South African Chamber of Mines (COM) has released the third and final Eunomix report in a series commissioned to examine the UNCTAD’s (United Nations Conference on Trade and Development) report on commodities trade invoicing.

The UNCTAD report, titled Trade Mis-invoicing in Primary Commodities in Developing Countries, was first published in July 2016 and later revised in December, although its fundamentals remained unchanged.

The Chamber of Mines chief economist, Henk Langenhoven, said the report accused three African countries – South Africa, Zambia, and Cote d’Ivoire, of extensive mis-invoicing and other illicit financial flows.

The first two Chamber-commissioned Eunomix reports, published in December and February respectively, focused on UNCTAD’s gold scenarios.

The COM’s reviews stated that UNCTAD’s findings of a $78.2 billion discrepancy in South Africa’s gold export data were  untrue.

The industry lobby group claims that the discrepancy in South Africa’s gold export data was in fact $9.8 billion, and the UNCTAD’s report probably reflected the fact that about half of Rand Refinery’s, output represents gold refined for other countries.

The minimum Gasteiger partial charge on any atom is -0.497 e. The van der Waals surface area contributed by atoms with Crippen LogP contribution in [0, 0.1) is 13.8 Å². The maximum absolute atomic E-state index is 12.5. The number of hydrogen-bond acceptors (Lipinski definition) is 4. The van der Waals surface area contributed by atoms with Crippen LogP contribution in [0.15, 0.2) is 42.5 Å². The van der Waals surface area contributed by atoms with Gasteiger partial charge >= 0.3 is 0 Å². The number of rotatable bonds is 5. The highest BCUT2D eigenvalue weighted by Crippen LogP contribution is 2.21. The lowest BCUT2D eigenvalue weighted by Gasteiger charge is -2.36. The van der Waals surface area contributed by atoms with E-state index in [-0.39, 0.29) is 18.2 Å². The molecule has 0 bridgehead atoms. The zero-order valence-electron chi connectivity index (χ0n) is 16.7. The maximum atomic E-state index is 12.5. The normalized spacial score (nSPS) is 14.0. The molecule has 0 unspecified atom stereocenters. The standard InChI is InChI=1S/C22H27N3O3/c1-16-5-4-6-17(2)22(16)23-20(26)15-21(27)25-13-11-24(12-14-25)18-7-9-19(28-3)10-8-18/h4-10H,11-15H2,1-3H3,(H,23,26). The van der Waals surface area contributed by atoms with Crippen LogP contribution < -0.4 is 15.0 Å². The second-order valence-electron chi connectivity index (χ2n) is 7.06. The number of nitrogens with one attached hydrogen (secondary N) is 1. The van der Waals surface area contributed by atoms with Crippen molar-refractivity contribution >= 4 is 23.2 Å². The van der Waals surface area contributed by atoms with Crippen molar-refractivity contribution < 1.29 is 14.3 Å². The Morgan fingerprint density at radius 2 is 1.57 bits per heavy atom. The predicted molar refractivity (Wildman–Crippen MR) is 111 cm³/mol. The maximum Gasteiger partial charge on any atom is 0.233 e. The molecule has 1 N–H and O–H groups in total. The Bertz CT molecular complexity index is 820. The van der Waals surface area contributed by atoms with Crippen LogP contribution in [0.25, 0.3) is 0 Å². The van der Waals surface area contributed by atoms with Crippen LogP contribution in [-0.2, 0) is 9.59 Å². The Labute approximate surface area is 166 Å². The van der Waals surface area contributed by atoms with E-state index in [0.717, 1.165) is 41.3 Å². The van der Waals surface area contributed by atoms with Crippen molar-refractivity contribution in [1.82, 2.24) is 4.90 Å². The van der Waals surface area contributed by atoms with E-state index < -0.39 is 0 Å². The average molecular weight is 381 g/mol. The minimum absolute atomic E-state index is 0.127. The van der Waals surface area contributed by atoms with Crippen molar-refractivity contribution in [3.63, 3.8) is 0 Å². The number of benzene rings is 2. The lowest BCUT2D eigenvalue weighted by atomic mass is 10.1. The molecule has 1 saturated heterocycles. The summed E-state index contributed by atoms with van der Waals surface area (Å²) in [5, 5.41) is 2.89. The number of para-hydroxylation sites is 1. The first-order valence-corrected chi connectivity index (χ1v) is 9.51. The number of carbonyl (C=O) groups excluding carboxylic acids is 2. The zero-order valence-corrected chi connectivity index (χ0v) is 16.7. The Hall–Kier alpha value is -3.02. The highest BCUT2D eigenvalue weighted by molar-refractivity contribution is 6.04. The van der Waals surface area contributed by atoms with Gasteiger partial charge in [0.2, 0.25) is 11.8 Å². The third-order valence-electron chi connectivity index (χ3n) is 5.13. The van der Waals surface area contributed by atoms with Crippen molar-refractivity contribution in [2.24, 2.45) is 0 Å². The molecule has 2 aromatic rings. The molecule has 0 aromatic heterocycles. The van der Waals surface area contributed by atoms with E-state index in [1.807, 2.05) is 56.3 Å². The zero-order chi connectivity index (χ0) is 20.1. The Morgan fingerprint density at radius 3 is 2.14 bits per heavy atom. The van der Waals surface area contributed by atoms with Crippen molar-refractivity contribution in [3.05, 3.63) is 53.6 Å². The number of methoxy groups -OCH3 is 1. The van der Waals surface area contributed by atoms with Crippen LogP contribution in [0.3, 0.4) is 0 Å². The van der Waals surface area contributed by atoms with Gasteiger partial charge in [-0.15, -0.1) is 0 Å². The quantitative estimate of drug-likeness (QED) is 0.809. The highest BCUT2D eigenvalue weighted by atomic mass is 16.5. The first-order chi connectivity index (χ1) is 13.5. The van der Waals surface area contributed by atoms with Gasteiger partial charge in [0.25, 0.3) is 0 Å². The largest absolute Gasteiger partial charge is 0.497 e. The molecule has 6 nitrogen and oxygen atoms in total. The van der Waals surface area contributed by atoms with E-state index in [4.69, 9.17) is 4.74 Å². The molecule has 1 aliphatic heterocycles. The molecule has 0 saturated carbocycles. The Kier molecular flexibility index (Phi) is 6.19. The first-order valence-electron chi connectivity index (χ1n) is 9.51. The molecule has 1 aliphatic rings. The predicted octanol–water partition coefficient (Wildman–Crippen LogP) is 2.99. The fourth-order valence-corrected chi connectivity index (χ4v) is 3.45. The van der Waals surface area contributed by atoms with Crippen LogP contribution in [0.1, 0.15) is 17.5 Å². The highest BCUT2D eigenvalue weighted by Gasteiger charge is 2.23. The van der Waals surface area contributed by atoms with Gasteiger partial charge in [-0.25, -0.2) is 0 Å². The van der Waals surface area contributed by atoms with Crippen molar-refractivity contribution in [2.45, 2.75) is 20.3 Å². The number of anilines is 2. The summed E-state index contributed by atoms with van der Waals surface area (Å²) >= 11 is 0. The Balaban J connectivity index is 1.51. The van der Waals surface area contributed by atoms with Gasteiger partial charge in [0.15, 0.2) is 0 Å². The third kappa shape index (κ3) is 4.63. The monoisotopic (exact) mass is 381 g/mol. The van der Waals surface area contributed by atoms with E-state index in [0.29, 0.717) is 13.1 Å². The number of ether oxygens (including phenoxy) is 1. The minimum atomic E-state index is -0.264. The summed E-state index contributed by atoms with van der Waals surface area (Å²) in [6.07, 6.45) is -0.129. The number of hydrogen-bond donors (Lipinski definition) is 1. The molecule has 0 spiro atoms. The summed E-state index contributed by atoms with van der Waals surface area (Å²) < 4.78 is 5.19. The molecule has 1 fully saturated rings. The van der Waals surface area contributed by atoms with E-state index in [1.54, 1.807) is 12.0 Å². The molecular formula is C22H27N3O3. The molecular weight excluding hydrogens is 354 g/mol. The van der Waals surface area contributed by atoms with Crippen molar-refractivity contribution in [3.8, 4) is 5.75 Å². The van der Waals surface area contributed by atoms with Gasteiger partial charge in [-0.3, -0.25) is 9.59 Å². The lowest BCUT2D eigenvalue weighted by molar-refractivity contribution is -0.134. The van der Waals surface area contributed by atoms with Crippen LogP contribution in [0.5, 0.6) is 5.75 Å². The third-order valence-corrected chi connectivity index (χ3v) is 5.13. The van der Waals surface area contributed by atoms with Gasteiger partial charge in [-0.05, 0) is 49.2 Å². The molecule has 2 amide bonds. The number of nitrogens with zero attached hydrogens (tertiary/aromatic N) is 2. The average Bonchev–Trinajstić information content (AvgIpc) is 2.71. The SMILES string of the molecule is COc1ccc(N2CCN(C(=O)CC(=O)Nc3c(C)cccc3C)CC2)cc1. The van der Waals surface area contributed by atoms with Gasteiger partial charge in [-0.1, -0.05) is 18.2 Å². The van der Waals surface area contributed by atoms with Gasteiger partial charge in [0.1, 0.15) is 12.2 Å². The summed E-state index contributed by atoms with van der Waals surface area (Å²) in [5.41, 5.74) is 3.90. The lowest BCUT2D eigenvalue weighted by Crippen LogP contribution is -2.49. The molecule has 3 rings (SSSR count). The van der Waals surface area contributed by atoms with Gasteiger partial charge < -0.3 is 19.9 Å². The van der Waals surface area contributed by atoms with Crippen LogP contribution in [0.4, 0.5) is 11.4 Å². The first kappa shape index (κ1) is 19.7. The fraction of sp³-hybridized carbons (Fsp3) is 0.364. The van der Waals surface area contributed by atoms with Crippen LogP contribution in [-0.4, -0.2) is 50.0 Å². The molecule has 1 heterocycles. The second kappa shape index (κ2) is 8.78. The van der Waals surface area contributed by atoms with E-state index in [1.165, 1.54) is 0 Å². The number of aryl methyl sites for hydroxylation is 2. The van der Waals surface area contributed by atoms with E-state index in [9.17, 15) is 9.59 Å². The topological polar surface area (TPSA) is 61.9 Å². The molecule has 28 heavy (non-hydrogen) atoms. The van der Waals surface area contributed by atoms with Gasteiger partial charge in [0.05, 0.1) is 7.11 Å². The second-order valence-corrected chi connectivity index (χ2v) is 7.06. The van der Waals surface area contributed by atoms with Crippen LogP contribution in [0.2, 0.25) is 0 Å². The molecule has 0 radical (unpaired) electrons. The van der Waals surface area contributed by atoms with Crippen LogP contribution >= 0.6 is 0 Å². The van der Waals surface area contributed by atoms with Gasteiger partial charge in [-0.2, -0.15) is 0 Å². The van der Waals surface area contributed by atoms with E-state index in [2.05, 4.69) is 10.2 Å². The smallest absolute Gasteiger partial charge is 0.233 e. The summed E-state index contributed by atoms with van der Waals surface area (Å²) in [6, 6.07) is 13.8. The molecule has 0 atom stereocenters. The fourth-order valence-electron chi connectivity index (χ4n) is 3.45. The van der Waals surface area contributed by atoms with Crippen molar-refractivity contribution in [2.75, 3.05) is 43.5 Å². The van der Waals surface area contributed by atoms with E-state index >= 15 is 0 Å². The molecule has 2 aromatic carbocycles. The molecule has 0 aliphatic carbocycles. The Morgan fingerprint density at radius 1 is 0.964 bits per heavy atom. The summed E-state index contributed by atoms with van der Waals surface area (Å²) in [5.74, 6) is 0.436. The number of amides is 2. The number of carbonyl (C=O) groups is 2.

“They recorded the returned gold as imports but South Africa did not record it as an export,” said the Chamber of Mines.

Rand Refinery is a gold and precious metals refinery that refines most of Africa’s gold.

The third Eunomix review by COM, which was published on Tuesday, deals with the other commodities.

Eunomix’s third report reviewed UNCTAD’’s findings that South Africa calculated mis-invoicing amounting to $24 billion in the silver and platinum sectors and $620 million in iron ore over the period 2000-2014.

Eunomix CEO Claude Baissac said the discrepancy that emerged by comparing Department of Trade and Industry data on silver and platinum with that of South Africa’s trading partners was about $15 billion and it probably arose because platinum was mined in Zimbabwe and refined in South Africa.

He said the discrepancies could not be attributed to illegal activities but to other factors.

The Chamber said all the factors that UNCTAD did not consider, reinforced the point made in the earlier Eunomix reports regarding the lack of rigour and unreliable methodologies used in UNCTAD’s report.

“This is extremely unfortunate given the levels of credence that tend to be given to reports of the UN agency,” the Chamber said.

The Chamber has again, called on UNCTAD to withdraw their report and acknowledge various shortcomings in the UNCTAD report.

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